A lot of interviews, especially with Human Resource people, tend to start with behavioural questions. These types of questions reveal your personality type. How you fit in to the company’s culture. How you communicate. How you handle yourself. I find it best to be as casual as you can with your answers. Take a moment. Repeat the question. Then answer. Something like this, “Hmmm, That is a good question. I have found in my experience I was able to overcome a challenge by ….”  Tell a story. If you can’t think of anything, often when you get started talking by repeating the question, something will come to you.

Having done a lot of training in behavioural interviewing and giving those types of interviews, I find that it really has become second nature. I also have rehearsed answers to most of them by now and use them in every interview. That way I can sound confident, assured, and able to handle myself in any situation good or bad. Practice these in front of a mirror. Do you like what you see when you answer? Work on it until it is comfortable.

Some examples are:

  1. Tell me a project that was successful and how you achieved it?
  2. Tell me a time that you failed?
  3. How did you handle a situation when a decision you made was not popular with others?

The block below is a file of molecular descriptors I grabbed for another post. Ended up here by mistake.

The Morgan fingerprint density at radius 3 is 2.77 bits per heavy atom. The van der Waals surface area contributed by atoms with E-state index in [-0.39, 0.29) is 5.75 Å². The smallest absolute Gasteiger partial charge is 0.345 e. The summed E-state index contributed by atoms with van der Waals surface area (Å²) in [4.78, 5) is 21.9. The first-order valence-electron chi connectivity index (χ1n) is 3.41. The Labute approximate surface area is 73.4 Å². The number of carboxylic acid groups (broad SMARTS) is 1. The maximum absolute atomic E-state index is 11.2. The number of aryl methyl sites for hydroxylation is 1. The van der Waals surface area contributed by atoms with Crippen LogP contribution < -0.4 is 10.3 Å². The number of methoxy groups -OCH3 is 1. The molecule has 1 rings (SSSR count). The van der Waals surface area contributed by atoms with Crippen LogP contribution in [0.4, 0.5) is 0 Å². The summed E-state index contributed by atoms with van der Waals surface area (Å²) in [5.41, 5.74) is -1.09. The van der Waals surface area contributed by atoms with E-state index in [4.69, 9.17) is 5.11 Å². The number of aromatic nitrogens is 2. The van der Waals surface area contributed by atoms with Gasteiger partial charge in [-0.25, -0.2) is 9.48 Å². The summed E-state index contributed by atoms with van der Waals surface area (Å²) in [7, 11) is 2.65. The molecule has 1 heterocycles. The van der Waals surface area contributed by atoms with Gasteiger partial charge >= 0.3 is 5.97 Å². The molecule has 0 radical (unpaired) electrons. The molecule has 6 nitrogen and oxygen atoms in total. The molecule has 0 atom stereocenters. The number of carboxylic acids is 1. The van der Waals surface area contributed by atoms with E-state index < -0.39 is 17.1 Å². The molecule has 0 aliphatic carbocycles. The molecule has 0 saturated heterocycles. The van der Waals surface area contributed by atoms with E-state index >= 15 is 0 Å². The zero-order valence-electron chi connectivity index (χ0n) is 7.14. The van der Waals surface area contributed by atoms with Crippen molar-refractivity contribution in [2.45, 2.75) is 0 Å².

4. How do you handle stress?

Then the interview will turn into your skills/experience assessment. This is where you can go into detail in response to questions asked. Be short and concise. Don’t ramble. Don’t offer more than asked. You can tell by the interviewer’s body language and/or facial expressions to see if they are engaged. If not then end your answer.

Always be positive. Try very hard not to be negative or relate and answer as being negative. Everyone has a bad experience but how can you spin that to make it positive? For example, “There was a time when I was reprimanded for not being prepared as usual, I realized my mistake and immediately made note not to allow that situation to occur again. “ So you can see that I took responsibility and corrected behaviour. That is what they want to know that you are capable of doing.